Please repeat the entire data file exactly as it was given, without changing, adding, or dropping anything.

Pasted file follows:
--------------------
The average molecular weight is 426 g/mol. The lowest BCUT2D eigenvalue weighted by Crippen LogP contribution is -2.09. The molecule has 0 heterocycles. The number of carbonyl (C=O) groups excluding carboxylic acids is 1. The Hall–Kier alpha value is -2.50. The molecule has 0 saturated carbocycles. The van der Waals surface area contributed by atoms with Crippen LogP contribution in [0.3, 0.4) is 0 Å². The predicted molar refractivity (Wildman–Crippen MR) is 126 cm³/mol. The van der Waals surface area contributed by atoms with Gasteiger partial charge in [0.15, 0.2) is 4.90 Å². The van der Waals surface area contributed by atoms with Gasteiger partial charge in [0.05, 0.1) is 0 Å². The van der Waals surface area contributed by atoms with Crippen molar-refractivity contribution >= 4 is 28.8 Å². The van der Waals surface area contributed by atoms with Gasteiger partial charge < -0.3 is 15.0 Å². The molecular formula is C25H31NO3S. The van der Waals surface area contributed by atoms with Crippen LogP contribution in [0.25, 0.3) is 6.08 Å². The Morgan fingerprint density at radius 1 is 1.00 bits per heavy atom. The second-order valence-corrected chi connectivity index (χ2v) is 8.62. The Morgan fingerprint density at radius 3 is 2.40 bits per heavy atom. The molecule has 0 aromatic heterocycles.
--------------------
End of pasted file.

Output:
The average molecular weight is 426 g/mol. The lowest BCUT2D eigenvalue weighted by Crippen LogP contribution is -2.09. The molecule has 0 heterocycles. The number of carbonyl (C=O) groups excluding carboxylic acids is 1. The Hall–Kier alpha value is -2.50. The molecule has 0 saturated carbocycles. The van der Waals surface area contributed by atoms with Crippen LogP contribution in [0.3, 0.4) is 0 Å². The predicted molar refractivity (Wildman–Crippen MR) is 126 cm³/mol. The van der Waals surface area contributed by atoms with Gasteiger partial charge in [0.15, 0.2) is 4.90 Å². The van der Waals surface area contributed by atoms with Gasteiger partial charge in [0.05, 0.1) is 0 Å². The van der Waals surface area contributed by atoms with Crippen molar-refractivity contribution >= 4 is 28.8 Å². The van der Waals surface area contributed by atoms with Gasteiger partial charge < -0.3 is 15.0 Å². The molecular formula is C25H31NO3S. The van der Waals surface area contributed by atoms with Crippen LogP contribution in [0.25, 0.3) is 6.08 Å². The Morgan fingerprint density at radius 1 is 1.00 bits per heavy atom. The second-order valence-corrected chi connectivity index (χ2v) is 8.62. The Morgan fingerprint density at radius 3 is 2.40 bits per heavy atom. The molecule has 0 aromatic heterocycles.